nesgirl wrote:Nothing is better than having a cat or a dog sleep with you. Or having a cat curled up on your lap or kneading you while you are watching TV or on the computer.


Ahem... speak for yourself. This is very subjective. :mrgreen:

nesgirl wrote:You can talk to your cat or your dog at any time without fear of being criticized or argued against, and they will simply smile back, or they might even talk back in their own language.


I'm assuming you are using the words "smile" and "language" metaphorically, right? Cats and dogs don't smile back. They also don't have a language. This is simply a typical anthropological interpretation of their behaviour based on wishful thinking that disregards the truth about their ethology. They are indifferent to your ramblings. They do not really smile (they are not human and they have taken a different evolutionary path).

They are not capable of understanding what you say and cannot form opinions of their own to criticise or disagree. You are merely a reliable source of food and shelter to them. If they could think, have language, and self-awareness, it would probably go something like this: "This human...good...I get food...burglar hurting my human...bad." :lol:

nesgirl wrote:I would think you would at least have gotten a bit of a laugh out of that. Actually you told me to Lucid Dream about a deity, you didn't tell me which one. And promoting anti-romance on their butts/abdomins was a bonus. Then on the citizens they tried to rule over, which they quickly adopted after their deities ran away.


LOL! I'll have to take a closer look at that one! :D

Here is something that will be more relevant to the topic which will also relate to what you've said above:

The Islamic State could soon take over the city of Kobane. Turkey has tanks stationed near the hills on the border with Syria. Kurds say the time for Americans to strike and cooperate with them is now. They could defeat the Islamic State if they act now. Zeina Khodr reports from Beirut, on Aljazeera, that Iran will supply military equipment to the Lebanese army for the first time so that these can effectively combat ISIL-affiliated groups near the Syrian border.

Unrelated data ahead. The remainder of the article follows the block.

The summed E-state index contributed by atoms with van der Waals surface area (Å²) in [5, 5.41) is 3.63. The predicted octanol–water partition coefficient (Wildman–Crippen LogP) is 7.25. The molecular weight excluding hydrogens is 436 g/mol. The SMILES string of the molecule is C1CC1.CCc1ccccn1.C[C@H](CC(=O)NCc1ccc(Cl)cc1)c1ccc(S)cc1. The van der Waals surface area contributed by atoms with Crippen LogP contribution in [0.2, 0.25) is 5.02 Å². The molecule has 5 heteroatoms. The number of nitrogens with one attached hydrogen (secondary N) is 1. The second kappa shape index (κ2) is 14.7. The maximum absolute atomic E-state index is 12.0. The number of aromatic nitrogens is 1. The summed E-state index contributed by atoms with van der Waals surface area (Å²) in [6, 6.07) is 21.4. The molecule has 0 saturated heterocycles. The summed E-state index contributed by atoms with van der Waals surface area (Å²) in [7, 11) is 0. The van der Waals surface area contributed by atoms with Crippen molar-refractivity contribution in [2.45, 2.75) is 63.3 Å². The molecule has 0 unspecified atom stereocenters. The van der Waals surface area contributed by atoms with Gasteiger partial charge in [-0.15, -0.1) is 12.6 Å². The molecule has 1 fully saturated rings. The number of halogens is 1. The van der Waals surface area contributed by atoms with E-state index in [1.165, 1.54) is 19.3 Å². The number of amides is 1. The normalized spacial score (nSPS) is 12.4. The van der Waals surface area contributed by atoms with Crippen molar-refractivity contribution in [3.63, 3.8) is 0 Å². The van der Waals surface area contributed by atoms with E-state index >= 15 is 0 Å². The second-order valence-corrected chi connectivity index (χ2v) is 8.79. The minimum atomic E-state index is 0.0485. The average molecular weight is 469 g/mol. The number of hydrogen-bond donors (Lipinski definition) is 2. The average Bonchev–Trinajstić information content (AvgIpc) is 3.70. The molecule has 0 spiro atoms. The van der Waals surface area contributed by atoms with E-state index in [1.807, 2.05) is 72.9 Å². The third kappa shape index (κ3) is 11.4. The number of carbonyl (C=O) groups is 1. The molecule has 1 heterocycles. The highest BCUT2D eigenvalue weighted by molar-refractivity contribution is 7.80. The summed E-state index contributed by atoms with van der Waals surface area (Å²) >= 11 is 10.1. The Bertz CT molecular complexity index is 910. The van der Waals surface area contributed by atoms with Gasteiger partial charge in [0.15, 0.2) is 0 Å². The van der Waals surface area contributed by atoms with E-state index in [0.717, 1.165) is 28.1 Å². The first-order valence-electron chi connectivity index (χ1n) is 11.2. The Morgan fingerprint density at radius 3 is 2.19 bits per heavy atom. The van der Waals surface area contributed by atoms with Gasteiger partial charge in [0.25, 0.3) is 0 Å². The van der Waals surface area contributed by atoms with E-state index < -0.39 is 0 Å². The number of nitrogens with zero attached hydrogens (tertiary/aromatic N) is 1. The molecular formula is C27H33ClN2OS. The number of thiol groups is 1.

There are also weapons being supplied to the Shia group Hezbollah who is present in the area. The Lebanese are also fighting against the Nusra Front (rebel force). So far only the U.S. has supplied the Lebanese army with weapons. Kurdish forces in Iraq are reclaiming some territory. The Diyala province is in their control. 8-)

Go Kurdistan! In London, Kurds have been accused of being just as bad as IS. But they forget that hundreds of EDL members took to the streets ready to fight when Lee Rigby was murdered. What would they do if they were Kurds in the precarious situation of Iraq and Syria? Exactly! Protect their families by either fighting or running away! There is no option of just sitting idly by while the Islamic state ransack your town. :twisted:

I watched a film starring George Clooney and Matt Damon today. It's called "Syriana." It depicts the oil interests of the United States in failed states of the Middle East. It also shows young Muslims being told about the "new faith" that must spread. These young boys are trained to become suicide bombers. They are indoctrinated into believing in the absolution of Islam. They are urged to remain virgins because fornication is a sin. They are told that this life means nothing and that the real one comes after death. All they have to do is take part in Jihad as soldiers of God. The reward to these sex-starved boys is the promise of virgins in a hedonistic heaven.

Virgins are being used for their Jihadist cause. Virgins are easily persuaded. They rush to carry out suicide-homicide attacks. How does that make you feel, nesgirl? Would you rather pick Allah over Eros? 8-)